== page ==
How to Find Love That Lasts: Someone Who Fulfils These 5 Things
On 8th July 2017
Most of us know that couples falling in love tend to relish spending time with one another, but have you ever wondered why some pairings result in lasting love, whereas others fizzle out quickly? Perhaps you have entered into a new relationship feeling optimistic that they could be “the one,” only for everything to fall apart within months?
The key reason why it’s so hard to find lasting love is easy to understand once you know what happens in the opening stages of a relationship. In the early days, we are so infatuated with our partner that we can be literally blind to any problems or incompatibilities in our relationship. According to researchers at Loyola University, the rush of feel-good neurotransmitters and increased blood flow to the pleasure centers of the brain result in an obsessive fixation with one’s partner. Specifically, we tend to focus only on their good points. This is a great feeling, but it can impair rational judgement.1
Although you might not want to bother analyzing your relationship in the early days, doing so will save you a lot of heartbreak later on. If you are serious about finding lasting love, you need to look beyond your feelings of infatuation. Don’t waste time with people who aren’t suitable for you, otherwise, you will look back on lost years with regret and sadness. Take time to find someone who is a good fit for you, and you will be on your way to lasting love.
Fortunately, there is a simple checklist of things to consider when embarking on a new relationship. Ask yourself the following questions, and answer honestly:
#1 Do they share my core values?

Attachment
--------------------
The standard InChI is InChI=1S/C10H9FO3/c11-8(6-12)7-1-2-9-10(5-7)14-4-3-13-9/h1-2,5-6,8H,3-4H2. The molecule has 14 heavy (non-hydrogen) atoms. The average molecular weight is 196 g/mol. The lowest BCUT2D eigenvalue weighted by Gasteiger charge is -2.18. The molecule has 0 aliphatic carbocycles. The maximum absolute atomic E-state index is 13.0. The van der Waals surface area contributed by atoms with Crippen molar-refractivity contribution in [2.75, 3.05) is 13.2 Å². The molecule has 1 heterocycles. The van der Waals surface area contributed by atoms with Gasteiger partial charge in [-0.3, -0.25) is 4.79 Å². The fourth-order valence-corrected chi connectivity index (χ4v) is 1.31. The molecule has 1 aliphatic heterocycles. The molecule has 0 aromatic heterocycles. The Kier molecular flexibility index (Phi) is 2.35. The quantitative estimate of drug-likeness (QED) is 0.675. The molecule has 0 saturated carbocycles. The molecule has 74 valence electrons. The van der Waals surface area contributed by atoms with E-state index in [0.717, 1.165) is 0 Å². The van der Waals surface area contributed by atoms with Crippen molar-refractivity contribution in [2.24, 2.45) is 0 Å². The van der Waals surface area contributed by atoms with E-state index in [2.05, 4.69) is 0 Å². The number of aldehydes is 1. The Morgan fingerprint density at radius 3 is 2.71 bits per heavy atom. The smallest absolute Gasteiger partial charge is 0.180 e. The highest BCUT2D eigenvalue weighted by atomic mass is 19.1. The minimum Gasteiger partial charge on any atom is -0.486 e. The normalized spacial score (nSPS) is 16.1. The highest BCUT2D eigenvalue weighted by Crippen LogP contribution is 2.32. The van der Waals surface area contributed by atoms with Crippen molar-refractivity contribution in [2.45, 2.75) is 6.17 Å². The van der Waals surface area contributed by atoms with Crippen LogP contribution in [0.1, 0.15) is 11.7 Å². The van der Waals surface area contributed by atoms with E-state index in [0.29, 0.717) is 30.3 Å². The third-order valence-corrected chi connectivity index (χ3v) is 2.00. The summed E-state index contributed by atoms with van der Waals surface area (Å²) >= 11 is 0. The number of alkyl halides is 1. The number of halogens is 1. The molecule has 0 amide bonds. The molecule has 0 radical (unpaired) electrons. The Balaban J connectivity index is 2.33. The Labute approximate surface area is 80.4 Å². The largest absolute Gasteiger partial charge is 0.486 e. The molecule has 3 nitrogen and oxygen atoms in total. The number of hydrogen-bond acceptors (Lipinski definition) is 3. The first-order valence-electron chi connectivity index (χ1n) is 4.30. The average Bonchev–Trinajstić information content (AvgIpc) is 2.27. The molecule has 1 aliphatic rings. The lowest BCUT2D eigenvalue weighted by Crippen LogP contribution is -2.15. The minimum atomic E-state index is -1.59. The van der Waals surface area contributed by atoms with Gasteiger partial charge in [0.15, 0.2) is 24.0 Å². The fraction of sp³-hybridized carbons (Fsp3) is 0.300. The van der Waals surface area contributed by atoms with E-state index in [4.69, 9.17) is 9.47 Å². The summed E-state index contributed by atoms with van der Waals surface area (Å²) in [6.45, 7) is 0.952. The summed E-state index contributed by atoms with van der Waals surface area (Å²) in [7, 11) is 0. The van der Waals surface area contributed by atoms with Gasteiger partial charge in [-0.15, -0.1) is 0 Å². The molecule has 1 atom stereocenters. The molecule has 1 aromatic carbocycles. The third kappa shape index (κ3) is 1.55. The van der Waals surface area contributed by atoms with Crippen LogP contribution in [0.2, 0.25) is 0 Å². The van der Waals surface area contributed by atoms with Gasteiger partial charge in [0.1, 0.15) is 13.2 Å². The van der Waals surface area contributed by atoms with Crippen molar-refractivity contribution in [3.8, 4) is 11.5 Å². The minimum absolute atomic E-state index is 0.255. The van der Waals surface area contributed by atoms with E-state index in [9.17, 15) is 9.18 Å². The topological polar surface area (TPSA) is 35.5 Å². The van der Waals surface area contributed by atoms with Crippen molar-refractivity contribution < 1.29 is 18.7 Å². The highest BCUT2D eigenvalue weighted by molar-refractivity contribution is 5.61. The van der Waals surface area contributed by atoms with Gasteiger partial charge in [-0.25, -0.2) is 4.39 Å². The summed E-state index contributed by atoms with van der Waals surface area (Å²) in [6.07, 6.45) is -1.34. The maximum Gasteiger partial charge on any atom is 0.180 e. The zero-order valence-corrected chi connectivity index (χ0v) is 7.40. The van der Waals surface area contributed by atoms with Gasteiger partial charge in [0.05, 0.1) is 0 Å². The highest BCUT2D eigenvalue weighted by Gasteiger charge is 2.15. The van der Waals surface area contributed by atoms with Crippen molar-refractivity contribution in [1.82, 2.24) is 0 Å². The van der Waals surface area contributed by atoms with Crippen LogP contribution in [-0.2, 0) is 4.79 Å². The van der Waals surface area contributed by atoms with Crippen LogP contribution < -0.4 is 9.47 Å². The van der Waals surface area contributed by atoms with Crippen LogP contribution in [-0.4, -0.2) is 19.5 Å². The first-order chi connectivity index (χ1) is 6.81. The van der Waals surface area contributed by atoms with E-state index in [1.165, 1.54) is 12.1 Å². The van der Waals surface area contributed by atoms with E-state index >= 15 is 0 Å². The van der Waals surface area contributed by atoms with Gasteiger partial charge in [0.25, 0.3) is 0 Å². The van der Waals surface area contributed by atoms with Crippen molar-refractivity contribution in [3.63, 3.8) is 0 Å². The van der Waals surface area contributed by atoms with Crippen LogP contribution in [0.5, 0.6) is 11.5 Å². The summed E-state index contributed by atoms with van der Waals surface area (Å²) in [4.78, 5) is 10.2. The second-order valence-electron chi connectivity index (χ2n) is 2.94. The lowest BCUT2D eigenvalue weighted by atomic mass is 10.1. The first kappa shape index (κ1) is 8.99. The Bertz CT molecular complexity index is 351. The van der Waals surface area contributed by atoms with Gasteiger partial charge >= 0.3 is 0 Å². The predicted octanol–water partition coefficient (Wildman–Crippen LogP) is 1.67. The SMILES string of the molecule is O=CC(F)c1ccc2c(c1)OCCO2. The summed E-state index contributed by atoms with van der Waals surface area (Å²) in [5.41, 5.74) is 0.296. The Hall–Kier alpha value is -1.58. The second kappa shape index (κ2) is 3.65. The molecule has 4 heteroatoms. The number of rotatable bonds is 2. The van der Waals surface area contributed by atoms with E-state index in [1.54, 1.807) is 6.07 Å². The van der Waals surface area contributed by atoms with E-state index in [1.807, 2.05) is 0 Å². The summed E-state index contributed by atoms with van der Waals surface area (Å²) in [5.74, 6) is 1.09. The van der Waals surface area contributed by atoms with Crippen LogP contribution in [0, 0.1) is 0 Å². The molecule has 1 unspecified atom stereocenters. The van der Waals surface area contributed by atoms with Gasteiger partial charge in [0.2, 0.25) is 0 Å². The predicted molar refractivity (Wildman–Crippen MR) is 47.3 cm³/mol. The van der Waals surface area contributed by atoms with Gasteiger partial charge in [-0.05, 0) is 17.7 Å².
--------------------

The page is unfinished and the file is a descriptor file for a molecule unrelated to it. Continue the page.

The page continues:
It doesn’t matter how physically attractive your partner is if their values are incompatible with your own. For example, if you are a vegan with a passion for animal rights but your partner loves to eat steak and wear leather, you may have a problem. At some point, value clashes may mean that you start to aggravate one another.
#2 What are values, and why should you share them?
Values are those ‘rules of life’ that are inherently important to you. They’re personal beliefs that are a fundamental part of who you are and they tend to be consistent throughout your life unless something major happens that causes you to change them. Chances are that you’ve probably had a similar set of personal values since you were a child.
#3 Knowing your values is important
Your values play a part in many places in your life including the choices you make, how you react or respond to situations, who you spend time with, the boundaries you set, and so much more.
When your values are being honored, you feel good. When you or someone else is pushing up against your values, you’ll feel a certain level of discomfort, if not outright pain.
#4 Values are a key part of you
It is so important to match with your chosen partner because when our values aren’t aligned with the people we share our life with it can cause all sorts of problems. A lack of shared values will often be the underlying basis of those really meaty arguments you have, or those ongoing frustrations that come up every now and then, and can ultimately cause a total breakdown in your relationship.
The good news is that you and your partner don’t have to have exactly the same values, but if there are more that you match up with, compared to those you don’t, you have a much better chance of having a good, healthy partnership.
#5 Improve your relationship
Even if you find out that there are a few mismatches, you can improve your relationship simply by knowing that a lack of alignment is present. By understanding that your partner is coming to you from the perspective of a different personal value, it can explain a lot about how they respond or react to certain situations and make it easier to resolve differences.
Knowing your values is also important if you are single, and looking for your life partner. You’ll kiss a lot more frogs if you keep dating people without first knowing your own personal values. How can you meet someone who holds the same kinds of things in importance if you don’t know what’s important to you?
#6 Is their attachment style compatible with my own?